This idea of (re)performing the posthuman was pretty much based on a desire to talk about the cyborg ten years after, or fifteen years, twenty years after the Cyborg Manifesto and Katherine Hayles’ book became famous. And to really—yeah, to talk about maybe the normal cyborg, the normal technologized body. You know, technology in the everyday and its implications for the way we perceive and experience our bodies.
Humanity 2.0 starts to challenge a lot of the assumptions of Humanity 1.0, especially in terms of issues having to do with limitations. So in other words, you might say there are two ways to go on Humanity 2.0. And in my writing, I associate these with the transhuman and the posthuman, respectively.
I think if there are people who are able to take a step backwards, take that proverbial zoom out, and realize that everybody’s kind of doing the same thing in different ways, and be able to step from one perspective to the other and ask different kinds of questions based on where they are at any given moment time, then it just becomes a game. I think it becomes joyful and engaging. I mean, I’m not interested in finding the answer to anything. I don’t think there is the answer to anything.
We are a communal animal that’s developed to believe that it’s the center of the universe. And we behave as such. You know, we want to conquer, because our brain is wired to want to eat and fuck another day, you know what I mean. That’s what we’re wired to do. That’s where our evil comes from. It’s our animal roots that cause us to need things, and desire things.
So long as we’re limited to one planet, ultimately our resources are limited. And therefore every person in the world is competing with every other person in the world for a piece of a finite pie. Okay, and every new person born is a threat, every nation is fundamentally the enemy of every other nation, every race of every other race, and the only question is how do we kill them.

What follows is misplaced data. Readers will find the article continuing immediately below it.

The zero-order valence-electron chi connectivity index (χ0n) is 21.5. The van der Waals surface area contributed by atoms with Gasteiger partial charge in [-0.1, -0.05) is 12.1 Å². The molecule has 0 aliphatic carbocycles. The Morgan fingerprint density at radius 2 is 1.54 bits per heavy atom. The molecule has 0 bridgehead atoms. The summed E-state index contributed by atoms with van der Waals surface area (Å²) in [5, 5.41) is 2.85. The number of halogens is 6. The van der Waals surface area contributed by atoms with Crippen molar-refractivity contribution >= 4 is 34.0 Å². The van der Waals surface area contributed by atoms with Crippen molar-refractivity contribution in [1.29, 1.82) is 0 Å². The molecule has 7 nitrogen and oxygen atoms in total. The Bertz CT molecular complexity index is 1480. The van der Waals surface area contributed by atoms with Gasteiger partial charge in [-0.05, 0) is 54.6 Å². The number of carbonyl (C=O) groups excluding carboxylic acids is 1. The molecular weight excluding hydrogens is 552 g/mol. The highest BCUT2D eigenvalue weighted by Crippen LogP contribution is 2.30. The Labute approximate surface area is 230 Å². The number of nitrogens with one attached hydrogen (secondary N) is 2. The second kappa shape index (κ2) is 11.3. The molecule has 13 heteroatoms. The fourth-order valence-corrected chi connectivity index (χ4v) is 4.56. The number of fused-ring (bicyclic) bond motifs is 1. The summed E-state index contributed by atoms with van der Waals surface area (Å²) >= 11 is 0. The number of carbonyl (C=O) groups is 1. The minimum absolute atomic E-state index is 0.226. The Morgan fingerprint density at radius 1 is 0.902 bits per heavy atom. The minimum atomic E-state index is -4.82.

My main goal is not to die in the first place. I hope to keep living, hopefully long enough that science will have solved the aging problem and I won’t have to die. But since I don’t know how long that’s going to take, cryonics is the real backup policy for me.
I don’t think it’s going to be necessarily a problem within the next five to ten, fifteen, to maybe even twenty years. But my perspective on it has always been, because I am more philosophically focused in these things, why not try to address the issues before they arrive? Why not try to think about these questions before they become problems that we have to fix?
We can see the hidden, occult operations of programmers, of people who are seeking to get very specific outcomes by operating on very particular components, ritually operating within very particular symbolic frameworks. People who are using particular coding languages, people who are using particular setups of hardware because for their purposes, for their end goals, these are the things that get the job done. These are the things that have the resonance and the capability, the power, the efficacy, to do the work.
The Someone Else’s Problem Field around infrastructure is, ironically enough, a measure of infrastructure’s ubiquity and success. You don’t think about infrastructure because you don’t need to. It just works. And when it doesn’t, there’s a phone number you can not bother calling, because they’ll only put you on hold anyway, and by the time you get through it’ll probably have fixed itself, so why bother?